Note: PLEASE consult with  your doctor before making any changes to your diet or medications. The material on this site is provided for educational purposes only, and is not to be used for medical advice, diagnosis or treatment.

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4 thoughts on “Lupus Ruined My Social Life

  1. Jesse Huskey

    My wife got lupus during covid 19. Well she left me and went home to family and filled for divorce

  2. Julie

    Nothing could have prepared me for the absolute devastation that lupus combined with fibromyalgia has left on my life. Since, I was a small child, I was naturally enthusiastic, curious, adventurous, extremely social, and a person who craved physical activity and enjoyment. In my first 10 to 12 years as a parent, I was involved in all my children’s activities, enjoyed a thriving relationship with my spouse, and kept a clean and comfortable home. Prior for these two demons coming for me,I gleefully enjoyed life. And just like that, my life as I knew it was ripped from my hands. Despite having an exceptional doctor and effective medications that have kept my organs fuctioning: all my joy has been extracted from my soul. Physical pain and exhaustion are now my constant companions, and the pride I once felt at keeping a warm and functioning houhold for my husband and children are simply a fleeting memory of a long and distant past. Lupus and fibromyalgia are two elusive theirs, who will forever evade capture and who will never be prosecuted or ordered to return my energy, enthusiasm, or enjoyment related to all I once held so dear. Its accomplices have succeeded in taking my energy, hope, and initiative to ever regan my former self. Frustration and anquish combined with the longing for the woman, mother, wife, employee and friend have replaced all the qualies of life and left me feeling like a woman who is now nothing. I am isolated and surrounded by those who love me, but will never understand. I cannot will away this enemy. I cannot try harder and regain my former life, and there is no real way to help even the most earnest person in ever understanding what has been lost. It is a true tale of woe, outlining the heart , soul and body of a woman who once truly lived, but will never truly live again, as the theifs who have taken my all, will forever remain fugutives.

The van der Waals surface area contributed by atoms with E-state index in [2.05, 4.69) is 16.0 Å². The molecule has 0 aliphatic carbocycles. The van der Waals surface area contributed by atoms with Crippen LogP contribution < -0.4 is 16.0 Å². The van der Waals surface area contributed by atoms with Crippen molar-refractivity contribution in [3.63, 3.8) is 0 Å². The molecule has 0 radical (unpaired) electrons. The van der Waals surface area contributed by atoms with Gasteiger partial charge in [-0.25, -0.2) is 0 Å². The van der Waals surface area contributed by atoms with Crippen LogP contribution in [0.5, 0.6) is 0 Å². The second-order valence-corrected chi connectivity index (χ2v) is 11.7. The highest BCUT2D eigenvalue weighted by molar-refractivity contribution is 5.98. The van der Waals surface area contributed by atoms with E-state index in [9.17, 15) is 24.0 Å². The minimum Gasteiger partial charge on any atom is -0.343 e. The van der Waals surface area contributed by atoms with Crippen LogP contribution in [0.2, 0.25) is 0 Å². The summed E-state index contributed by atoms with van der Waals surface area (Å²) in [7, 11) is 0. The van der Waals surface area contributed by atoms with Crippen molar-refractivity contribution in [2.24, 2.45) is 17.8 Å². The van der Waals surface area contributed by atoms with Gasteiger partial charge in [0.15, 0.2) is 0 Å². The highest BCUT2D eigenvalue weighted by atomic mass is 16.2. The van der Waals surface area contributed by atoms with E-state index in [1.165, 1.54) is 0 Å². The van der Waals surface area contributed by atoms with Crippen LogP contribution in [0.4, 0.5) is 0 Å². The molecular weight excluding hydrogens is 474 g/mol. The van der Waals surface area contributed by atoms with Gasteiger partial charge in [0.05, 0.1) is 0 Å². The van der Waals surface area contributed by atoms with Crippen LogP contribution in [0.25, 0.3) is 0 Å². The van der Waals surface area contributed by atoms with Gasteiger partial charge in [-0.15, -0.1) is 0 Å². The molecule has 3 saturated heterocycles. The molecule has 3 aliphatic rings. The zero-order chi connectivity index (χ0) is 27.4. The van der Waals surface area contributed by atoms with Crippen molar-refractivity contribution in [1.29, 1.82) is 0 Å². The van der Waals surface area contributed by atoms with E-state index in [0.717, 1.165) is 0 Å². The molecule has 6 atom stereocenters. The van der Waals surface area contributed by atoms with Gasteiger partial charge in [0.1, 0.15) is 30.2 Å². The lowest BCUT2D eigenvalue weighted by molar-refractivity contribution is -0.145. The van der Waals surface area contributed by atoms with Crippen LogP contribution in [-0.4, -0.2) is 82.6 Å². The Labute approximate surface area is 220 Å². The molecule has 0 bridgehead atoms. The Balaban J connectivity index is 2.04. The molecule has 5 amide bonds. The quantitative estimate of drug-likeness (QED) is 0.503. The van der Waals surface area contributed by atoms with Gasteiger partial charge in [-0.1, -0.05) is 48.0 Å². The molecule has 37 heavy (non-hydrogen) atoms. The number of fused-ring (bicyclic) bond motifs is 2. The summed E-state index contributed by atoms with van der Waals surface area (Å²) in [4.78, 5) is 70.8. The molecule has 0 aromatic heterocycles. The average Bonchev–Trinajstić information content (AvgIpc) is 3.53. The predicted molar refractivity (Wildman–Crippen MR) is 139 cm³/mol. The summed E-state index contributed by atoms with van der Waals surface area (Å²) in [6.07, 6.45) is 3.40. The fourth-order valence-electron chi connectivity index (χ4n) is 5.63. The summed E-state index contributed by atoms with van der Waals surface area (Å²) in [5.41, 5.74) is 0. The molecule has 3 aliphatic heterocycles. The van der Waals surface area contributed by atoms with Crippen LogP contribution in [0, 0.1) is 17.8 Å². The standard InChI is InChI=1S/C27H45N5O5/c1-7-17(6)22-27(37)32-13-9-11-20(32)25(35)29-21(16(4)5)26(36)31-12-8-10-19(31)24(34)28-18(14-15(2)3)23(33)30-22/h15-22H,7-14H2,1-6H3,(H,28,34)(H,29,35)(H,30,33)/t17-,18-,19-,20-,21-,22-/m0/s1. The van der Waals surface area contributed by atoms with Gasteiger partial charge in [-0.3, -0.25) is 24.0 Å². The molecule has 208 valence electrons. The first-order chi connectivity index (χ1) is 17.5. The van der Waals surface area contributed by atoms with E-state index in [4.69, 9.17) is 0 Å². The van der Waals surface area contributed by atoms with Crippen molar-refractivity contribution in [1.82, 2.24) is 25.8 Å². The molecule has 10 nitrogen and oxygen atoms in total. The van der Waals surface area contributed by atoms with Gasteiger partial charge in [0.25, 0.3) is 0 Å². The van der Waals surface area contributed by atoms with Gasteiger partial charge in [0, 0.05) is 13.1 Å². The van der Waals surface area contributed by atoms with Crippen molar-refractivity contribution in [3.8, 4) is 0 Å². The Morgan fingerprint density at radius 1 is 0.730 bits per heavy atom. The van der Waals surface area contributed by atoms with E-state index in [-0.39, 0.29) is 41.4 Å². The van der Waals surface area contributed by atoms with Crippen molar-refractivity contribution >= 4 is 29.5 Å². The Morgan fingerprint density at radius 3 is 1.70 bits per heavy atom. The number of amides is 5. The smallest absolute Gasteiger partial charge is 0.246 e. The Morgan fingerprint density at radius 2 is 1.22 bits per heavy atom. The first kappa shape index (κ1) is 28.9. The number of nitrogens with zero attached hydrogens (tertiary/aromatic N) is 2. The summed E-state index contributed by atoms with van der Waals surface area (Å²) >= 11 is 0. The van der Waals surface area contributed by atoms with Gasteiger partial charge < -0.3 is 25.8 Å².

1. Recipe Team

      Hi Julie: We are so sorry to hear about your struggles with lupus and fibromyalgia. You may find some comfort and even help in these articles written by members of our community who also have dealt with chronic illness.
      Good luck.

  3. Amanda

    This just made me ugly cry. There is so much truth in these few paragraphs that I have struggled to conceptualize into works over the last 6 months since my diagnosis. Lupus reared it’s ugly head, and it came for blood. The thought of having to explain to someone why I don’t want to go out, because going out means showering and getting ready, and even the mere thought of something so simple as cleaning yourself spirals your anxiety out of control bc you know how utterly exhausted it will leave you, sometimes for days. Thank you for this. It helps to know I’m not crazy, and people experience these things alongside me daily.